Eco Tip From the Farm

clothing swap

A good friend recently invited me to a clothing swap, and at first, I was slapped with a moment of anxiety wondering what I should bring. What do I have that others would want? Once I pulled myself together, I realized how absolutely ridiculous this was. This was a brilliant idea!


I have always been a person who would rather spend the money on a few good pieces that work together rather than hit the Old Navy sale that allows me to bring home 20 things for the same price as the two I know I will have and love forever. This has since found a name, and I am happy to say that although I do still have way more than I need I have been unconsciously curating a ‘capsule wardrobe’ for years. This uncool girl will take that as a very exciting win!


As a family, we have rotated clothing through a variety of sources as we no longer require them for years. We find a balance between donating and selling to second-hand stores. There is a feel-good notion about giving to someone who needs something more than you, and we will always incorporate this into our ‘recycling’ program. We have found that having the kids go through their closets and sort through what no longer fits or gets worn is a great way to teach them how to stay on top of being organized, but it also allows them to be part of the purge.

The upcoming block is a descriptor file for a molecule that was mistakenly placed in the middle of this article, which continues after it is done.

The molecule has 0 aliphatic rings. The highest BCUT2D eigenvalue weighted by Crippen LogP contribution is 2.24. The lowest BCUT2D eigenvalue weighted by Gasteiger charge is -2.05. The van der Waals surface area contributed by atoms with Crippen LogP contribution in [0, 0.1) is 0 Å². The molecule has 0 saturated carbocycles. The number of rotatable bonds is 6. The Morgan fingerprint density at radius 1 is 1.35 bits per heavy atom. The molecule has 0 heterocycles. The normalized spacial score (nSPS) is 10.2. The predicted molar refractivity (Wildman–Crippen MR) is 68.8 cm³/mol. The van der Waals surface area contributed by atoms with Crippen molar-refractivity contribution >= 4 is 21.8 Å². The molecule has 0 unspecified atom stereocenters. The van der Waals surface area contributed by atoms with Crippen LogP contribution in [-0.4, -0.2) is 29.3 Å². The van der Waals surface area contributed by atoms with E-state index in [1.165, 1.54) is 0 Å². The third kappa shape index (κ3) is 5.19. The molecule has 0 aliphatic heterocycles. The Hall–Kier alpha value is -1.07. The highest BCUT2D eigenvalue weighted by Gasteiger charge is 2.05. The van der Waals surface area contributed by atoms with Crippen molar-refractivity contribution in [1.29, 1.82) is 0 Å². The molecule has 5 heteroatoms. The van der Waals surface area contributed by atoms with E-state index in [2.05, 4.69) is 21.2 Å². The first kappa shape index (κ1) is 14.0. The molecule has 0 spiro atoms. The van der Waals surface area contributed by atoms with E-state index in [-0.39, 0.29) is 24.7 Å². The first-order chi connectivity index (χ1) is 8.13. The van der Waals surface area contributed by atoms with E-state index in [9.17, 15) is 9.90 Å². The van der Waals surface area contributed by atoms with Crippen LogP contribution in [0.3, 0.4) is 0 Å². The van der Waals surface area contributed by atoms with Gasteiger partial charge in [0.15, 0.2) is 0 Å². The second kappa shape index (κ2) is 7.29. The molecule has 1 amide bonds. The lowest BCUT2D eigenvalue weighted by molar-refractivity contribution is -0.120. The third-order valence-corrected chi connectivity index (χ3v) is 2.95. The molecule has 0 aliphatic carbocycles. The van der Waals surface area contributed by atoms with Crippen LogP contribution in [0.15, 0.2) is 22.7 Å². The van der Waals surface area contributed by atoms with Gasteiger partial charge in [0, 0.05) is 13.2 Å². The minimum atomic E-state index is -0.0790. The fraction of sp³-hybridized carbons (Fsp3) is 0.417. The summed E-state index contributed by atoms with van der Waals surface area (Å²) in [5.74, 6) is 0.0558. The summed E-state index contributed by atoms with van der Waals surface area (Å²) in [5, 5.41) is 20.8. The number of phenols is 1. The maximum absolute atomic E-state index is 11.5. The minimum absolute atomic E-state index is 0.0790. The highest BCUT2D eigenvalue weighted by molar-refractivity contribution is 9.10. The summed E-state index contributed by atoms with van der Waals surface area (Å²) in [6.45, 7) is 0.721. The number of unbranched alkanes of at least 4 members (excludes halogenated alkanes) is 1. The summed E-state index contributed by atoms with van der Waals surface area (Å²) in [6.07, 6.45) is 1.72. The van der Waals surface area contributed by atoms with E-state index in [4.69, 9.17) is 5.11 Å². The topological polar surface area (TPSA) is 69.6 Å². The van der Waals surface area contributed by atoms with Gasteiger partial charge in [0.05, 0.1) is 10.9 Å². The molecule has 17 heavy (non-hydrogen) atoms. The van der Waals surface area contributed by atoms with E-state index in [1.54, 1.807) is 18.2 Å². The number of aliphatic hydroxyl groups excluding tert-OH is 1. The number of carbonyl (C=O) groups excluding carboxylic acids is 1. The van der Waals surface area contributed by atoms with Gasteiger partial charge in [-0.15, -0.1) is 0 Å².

Once closets and dressers have been gone through the sorting begins, the next to new, pristine items that are brand name labels go into the second-hand store pile, the warm and outdoor items always in the donation pile for the cities outreach teams and drop in shelters. The rest is then sorted between nice enough to donate to someone in need (be it a church, immigration centre, lower income neighbourhood school, shelter, fundraising charity, community swap etc…) and the stained and well-worn items that can be stripped down into work rags for the barn.


The lesson in all of these steps is a great one for our kids. They learn the value in both giving to others (we bring them to drop the items off to our chosen charities) and also the reward in taking good enough care of your items to in turn be paid for them.


I love that the kids get just as excited to go to the local second-hand stores as the mall to spend and replenish what we just purged. They often find items that still have the tags on and have never even been worn. The lessons are endless when they see the value that they can get purchasing previously worn items vs. the same item brand new at the store. This is not to say that we don’t still shop for them at all the current trend stores as well. It’s about balance.


The point is that when my girlfriend suggested this clothing swap for our next get together, I don’t know why I panicked. I know that I have a closet full of things that are good quality and of similar style to so many who will be there. So why not share and swap and bring something new that was already out there in the world? There are so many wastes, and unethical practices that go into the clothing industry why not find a new way to make use of what already exists?